13 Aug 2012

Motherhood as it is "not supposed to be"

 I am currently on holiday, taking a break from thinking. There are times though that thinking just hits you in the face. Reading this article on single motherhood had the "get writing" effect this morning. Single motherhood is a big issue and is a reality of many mothers. Some are single mothers by choice, others by circumstances. Condemning single mothers as a "threat" to the mental health of their infants by studies (no frills-bottom line) is just plain laziness if not stupidity on society's part. Understanding cause and effect is another story. I won't take a specific stance on the issue here, as I am still thinking about the issue of single motherhood and have not reached a conclusion. It is very likely that I won't. Each case, each family is different. I do not agree on everything the above mentioned article supports. But I have to say that the writer very eloquently makes 2-3 very strong points that I can't help but mention.
Deconstructing Mummy was created precisely to alleviate the burden of the "myths" around motherhood and promote a more realistic hence richer view of what mothers are and what they experience. So when in the article I come across the sentence "If there is anything that currently oppresses the children, it is the idea of the way families are “supposed to be" I feel a kindred connection.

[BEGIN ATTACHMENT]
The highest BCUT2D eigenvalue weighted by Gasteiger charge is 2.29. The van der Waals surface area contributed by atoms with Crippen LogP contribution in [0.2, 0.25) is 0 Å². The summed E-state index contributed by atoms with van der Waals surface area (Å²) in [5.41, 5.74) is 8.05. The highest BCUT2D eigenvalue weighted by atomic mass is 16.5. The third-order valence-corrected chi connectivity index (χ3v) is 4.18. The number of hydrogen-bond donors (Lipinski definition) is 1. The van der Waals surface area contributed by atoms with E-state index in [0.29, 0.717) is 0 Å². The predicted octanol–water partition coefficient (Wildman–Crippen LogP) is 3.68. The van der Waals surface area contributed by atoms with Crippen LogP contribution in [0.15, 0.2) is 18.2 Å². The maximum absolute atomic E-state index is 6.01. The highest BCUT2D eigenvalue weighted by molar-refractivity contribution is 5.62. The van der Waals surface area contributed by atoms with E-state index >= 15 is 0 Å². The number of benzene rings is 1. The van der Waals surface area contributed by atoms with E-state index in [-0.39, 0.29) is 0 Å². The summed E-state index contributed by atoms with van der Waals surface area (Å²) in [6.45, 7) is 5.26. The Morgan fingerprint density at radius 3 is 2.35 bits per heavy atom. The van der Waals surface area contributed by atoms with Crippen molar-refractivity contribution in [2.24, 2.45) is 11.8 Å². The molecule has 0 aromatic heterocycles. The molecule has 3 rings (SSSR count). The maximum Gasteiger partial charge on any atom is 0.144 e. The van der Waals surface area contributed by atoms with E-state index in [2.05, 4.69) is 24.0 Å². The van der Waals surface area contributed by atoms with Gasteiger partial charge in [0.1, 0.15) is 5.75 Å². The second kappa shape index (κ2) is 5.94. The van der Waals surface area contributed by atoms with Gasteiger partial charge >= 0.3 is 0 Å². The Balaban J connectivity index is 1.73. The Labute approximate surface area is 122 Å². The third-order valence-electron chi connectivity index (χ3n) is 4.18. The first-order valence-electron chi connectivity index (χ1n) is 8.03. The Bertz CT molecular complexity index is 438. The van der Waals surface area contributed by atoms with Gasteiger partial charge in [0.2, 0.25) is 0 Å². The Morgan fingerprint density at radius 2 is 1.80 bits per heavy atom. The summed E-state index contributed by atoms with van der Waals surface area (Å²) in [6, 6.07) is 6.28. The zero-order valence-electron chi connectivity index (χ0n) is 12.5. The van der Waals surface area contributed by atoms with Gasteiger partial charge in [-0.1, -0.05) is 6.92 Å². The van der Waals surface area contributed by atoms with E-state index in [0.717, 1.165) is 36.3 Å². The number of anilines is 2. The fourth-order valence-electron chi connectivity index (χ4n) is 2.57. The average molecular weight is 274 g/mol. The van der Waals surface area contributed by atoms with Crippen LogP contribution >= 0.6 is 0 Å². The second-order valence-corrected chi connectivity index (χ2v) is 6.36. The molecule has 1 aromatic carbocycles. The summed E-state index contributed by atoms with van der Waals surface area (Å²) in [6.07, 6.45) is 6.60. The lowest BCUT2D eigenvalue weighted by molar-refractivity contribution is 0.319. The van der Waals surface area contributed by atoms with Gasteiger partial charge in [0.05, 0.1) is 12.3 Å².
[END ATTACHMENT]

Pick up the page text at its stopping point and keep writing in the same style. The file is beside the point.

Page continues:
Labels can hurt. Yes, I am all for "diagnosing", "categorizing", "quantifying". These are my studies, this is science. However, they can be used only as a base to start the journey of truly understanding and asking the questions.  Things don't happen according to plan. We don't feel, act, think as we "are supposed to". Anxiety, complexity, inventiveness, trial-and-error are our true daily "bread-and-butter" as mothers, families, human beings.
In the end as the article supports, "a well loved child is a well loved child". I would also add that an authentic mother who cares about herself and her child, actively trying to love and provide, whatever her personal circumstances or choices is what society needs.  Research is great, debating is essential. Understanding and supporting mothers in their own mothering way  is VITAL.

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